Numismatology is the study of money. Coin collectors know some coins are worth quite a bit more than the amount stamped on them.
The beauty of this hobby is rare and coins can appear anywhere. A valuable treasure could be in your cupholder or stuffed beneath the couch. So, if you are interested in putting together a collection, it’s time to crack open your piggy banks.
Once you find some noteworthy coins, an appraisal is in your best interests.
However, there are a few things to keep in mind before you have a coin appraisal done. Read on for some tips on how to prepare.
Investigate Your Coins
There are many nuances with coins. Year, mint, and material are all factors in discovering what you have. The more time you spend at the hobby, the better grasp you will have labeling and grading. But, for beginners, it can feel daunting.
A smart decision for collectors is to purchase a coin pricing guide. The colored pictures, minting data, and historic information in these guides are integral in making heads or tails of your coin’s value.
There are many guides available, but Whitman’s Red Book is an industry-standard for numismatists. A coin price guide will give you a good idea of the value of your change.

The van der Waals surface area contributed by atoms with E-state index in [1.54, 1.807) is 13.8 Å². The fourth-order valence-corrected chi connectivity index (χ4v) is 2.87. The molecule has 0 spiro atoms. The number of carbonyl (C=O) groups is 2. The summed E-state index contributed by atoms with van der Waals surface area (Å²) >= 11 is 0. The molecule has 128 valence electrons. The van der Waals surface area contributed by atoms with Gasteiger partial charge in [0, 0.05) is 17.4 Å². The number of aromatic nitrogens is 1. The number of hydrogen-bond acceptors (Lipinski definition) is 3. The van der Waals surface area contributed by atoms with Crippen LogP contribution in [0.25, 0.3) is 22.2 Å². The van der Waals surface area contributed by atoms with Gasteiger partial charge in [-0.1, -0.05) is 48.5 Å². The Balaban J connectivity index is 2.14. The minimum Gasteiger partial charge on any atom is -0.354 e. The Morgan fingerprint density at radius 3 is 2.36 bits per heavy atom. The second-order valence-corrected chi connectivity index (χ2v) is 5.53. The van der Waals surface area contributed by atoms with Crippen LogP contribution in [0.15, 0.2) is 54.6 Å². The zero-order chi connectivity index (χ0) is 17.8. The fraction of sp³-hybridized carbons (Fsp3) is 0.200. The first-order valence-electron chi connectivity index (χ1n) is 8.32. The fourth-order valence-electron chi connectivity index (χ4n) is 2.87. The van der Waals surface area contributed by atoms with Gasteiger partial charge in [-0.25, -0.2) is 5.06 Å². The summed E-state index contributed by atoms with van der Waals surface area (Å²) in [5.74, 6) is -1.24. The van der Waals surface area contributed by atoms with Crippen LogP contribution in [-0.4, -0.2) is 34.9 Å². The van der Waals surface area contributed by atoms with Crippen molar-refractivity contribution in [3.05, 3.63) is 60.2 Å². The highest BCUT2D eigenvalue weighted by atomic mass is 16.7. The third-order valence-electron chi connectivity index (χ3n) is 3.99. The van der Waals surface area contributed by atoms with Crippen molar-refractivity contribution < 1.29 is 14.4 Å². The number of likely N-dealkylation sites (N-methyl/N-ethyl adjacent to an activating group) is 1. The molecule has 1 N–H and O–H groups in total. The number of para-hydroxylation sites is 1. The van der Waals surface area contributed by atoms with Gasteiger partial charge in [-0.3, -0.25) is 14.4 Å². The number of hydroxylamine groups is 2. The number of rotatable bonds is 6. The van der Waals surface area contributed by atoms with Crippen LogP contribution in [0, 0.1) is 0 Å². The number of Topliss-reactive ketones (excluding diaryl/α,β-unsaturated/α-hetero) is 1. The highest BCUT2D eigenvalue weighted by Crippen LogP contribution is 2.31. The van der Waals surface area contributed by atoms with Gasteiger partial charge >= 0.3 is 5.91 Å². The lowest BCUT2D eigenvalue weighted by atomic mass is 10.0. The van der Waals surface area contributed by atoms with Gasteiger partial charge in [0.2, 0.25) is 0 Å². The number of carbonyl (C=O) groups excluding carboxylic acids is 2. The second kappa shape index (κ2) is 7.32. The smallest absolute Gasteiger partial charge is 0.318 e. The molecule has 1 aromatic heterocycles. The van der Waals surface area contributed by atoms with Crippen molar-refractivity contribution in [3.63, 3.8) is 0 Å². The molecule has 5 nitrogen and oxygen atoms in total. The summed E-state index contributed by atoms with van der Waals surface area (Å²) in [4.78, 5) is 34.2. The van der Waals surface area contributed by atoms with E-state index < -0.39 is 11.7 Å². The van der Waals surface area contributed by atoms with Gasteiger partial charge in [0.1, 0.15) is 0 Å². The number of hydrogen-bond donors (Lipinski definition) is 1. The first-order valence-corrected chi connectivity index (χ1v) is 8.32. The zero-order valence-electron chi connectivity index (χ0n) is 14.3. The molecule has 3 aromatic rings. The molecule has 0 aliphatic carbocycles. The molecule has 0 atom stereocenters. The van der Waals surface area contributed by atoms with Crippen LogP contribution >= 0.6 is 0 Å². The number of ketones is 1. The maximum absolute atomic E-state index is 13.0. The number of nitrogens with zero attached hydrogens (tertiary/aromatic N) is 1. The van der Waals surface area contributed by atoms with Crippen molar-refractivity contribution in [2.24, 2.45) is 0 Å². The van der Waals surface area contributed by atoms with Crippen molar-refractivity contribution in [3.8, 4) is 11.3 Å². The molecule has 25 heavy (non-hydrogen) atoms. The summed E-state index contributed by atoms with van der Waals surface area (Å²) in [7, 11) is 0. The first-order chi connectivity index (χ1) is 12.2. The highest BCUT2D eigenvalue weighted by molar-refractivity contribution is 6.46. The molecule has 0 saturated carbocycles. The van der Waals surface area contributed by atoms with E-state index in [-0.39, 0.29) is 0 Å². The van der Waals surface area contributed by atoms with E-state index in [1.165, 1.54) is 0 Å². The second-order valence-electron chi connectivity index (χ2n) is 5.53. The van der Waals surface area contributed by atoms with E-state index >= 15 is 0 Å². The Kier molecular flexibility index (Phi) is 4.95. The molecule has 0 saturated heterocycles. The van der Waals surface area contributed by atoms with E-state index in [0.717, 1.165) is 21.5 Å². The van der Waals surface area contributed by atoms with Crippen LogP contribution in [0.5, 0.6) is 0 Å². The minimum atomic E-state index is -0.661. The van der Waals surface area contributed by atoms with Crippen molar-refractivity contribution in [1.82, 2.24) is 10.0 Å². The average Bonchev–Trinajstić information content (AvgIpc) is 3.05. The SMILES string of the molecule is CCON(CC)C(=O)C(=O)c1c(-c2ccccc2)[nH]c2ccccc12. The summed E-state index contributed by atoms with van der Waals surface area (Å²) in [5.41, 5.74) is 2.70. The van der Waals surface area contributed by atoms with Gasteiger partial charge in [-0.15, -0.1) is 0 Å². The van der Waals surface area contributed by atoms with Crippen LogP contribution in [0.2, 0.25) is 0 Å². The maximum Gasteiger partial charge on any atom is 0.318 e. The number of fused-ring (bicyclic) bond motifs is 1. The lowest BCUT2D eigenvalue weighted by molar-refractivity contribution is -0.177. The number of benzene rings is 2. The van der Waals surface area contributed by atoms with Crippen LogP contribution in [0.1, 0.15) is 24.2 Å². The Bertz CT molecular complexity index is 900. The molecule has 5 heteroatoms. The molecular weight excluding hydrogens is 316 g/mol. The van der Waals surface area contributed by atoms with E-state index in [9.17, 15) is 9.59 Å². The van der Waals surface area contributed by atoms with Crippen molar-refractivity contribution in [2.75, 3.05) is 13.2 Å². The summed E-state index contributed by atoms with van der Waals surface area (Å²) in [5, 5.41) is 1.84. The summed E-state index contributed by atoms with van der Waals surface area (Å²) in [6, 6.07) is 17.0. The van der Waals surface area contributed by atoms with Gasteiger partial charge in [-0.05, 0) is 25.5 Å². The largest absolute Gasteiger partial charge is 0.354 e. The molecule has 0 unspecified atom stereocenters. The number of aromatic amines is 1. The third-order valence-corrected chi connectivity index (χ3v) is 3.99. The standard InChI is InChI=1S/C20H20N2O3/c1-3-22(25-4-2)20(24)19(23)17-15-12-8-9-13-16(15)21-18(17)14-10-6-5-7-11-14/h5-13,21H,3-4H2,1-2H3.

Consider Coin Authentication
Some coins have astonishing value. For example, a Liberty Head nickel recently sold for $4.5 million at auction. Because of their value, counterfeiting exists in the world of rare coins.
As such, if you think you have some real treasure on your hands, have an expert authenticate them. An authentication firm will determine the legitimacy of coins.
You can ship your coins and have them safely and expertly authenticated. If they find authenticity, they will grade and encapsulate your collectible coins.
Think about using the best authentication companies. When returned, your coins will have a trusted seal of approval. This backing will help will the appraisal process.
Research the Right Buyer
Once you know what types of rare coins you have, it’s time to think about the appraisal. However, not all buyers are equal. It is critical to do your research. If you don’t have any in mind, ask around.
If you are part of a numismatology club, the members should have recommendations. Another option is using online coin collecting forums and message boards for ideas.
Avoid pawn shops and fly-by-night operations. Like the authenticator, look to use a buyer who has a history of expertise and honesty. Take a look at American Precious Metals to see how the appraisal process works.
Of course, if there aren’t any brick and mortar coin buyers near you, there are online appraisers.
Is Coin Appraisal In Your Future?
If you are a beginner coin collector, keep this guide in mind before your next coin appraisal. Who knows, you may just be holding on to the next multi-million dollar coin.
If you enjoyed this article, keep an eye on the blog for more hobbyist tips.
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